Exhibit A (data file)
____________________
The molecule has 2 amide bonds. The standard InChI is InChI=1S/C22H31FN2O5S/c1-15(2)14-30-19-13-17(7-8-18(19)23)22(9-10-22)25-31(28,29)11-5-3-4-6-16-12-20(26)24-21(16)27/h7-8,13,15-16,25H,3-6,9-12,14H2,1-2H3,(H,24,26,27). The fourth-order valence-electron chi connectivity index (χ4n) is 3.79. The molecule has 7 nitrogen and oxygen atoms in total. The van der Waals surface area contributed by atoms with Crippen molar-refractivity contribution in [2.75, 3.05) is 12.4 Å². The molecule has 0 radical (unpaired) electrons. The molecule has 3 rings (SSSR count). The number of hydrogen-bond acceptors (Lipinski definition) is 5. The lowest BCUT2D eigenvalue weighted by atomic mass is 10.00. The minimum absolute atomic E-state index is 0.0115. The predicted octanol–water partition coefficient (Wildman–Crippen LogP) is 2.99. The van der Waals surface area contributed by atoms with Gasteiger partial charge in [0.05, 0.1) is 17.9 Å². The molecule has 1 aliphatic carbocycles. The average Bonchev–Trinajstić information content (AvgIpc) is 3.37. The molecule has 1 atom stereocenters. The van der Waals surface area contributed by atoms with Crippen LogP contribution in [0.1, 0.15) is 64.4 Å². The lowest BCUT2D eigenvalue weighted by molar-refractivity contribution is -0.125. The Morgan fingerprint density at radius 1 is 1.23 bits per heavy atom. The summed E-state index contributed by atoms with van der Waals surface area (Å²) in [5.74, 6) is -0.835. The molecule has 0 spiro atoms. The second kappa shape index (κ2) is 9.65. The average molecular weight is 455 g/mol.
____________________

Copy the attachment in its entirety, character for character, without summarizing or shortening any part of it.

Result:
The molecule has 2 amide bonds. The standard InChI is InChI=1S/C22H31FN2O5S/c1-15(2)14-30-19-13-17(7-8-18(19)23)22(9-10-22)25-31(28,29)11-5-3-4-6-16-12-20(26)24-21(16)27/h7-8,13,15-16,25H,3-6,9-12,14H2,1-2H3,(H,24,26,27). The fourth-order valence-electron chi connectivity index (χ4n) is 3.79. The molecule has 7 nitrogen and oxygen atoms in total. The van der Waals surface area contributed by atoms with Crippen molar-refractivity contribution in [2.75, 3.05) is 12.4 Å². The molecule has 0 radical (unpaired) electrons. The molecule has 3 rings (SSSR count). The number of hydrogen-bond acceptors (Lipinski definition) is 5. The lowest BCUT2D eigenvalue weighted by atomic mass is 10.00. The minimum absolute atomic E-state index is 0.0115. The predicted octanol–water partition coefficient (Wildman–Crippen LogP) is 2.99. The van der Waals surface area contributed by atoms with Gasteiger partial charge in [0.05, 0.1) is 17.9 Å². The molecule has 1 aliphatic carbocycles. The average Bonchev–Trinajstić information content (AvgIpc) is 3.37. The molecule has 1 atom stereocenters. The van der Waals surface area contributed by atoms with Crippen LogP contribution in [0.1, 0.15) is 64.4 Å². The lowest BCUT2D eigenvalue weighted by molar-refractivity contribution is -0.125. The Morgan fingerprint density at radius 1 is 1.23 bits per heavy atom. The summed E-state index contributed by atoms with van der Waals surface area (Å²) in [5.74, 6) is -0.835. The molecule has 0 spiro atoms. The second kappa shape index (κ2) is 9.65. The average molecular weight is 455 g/mol.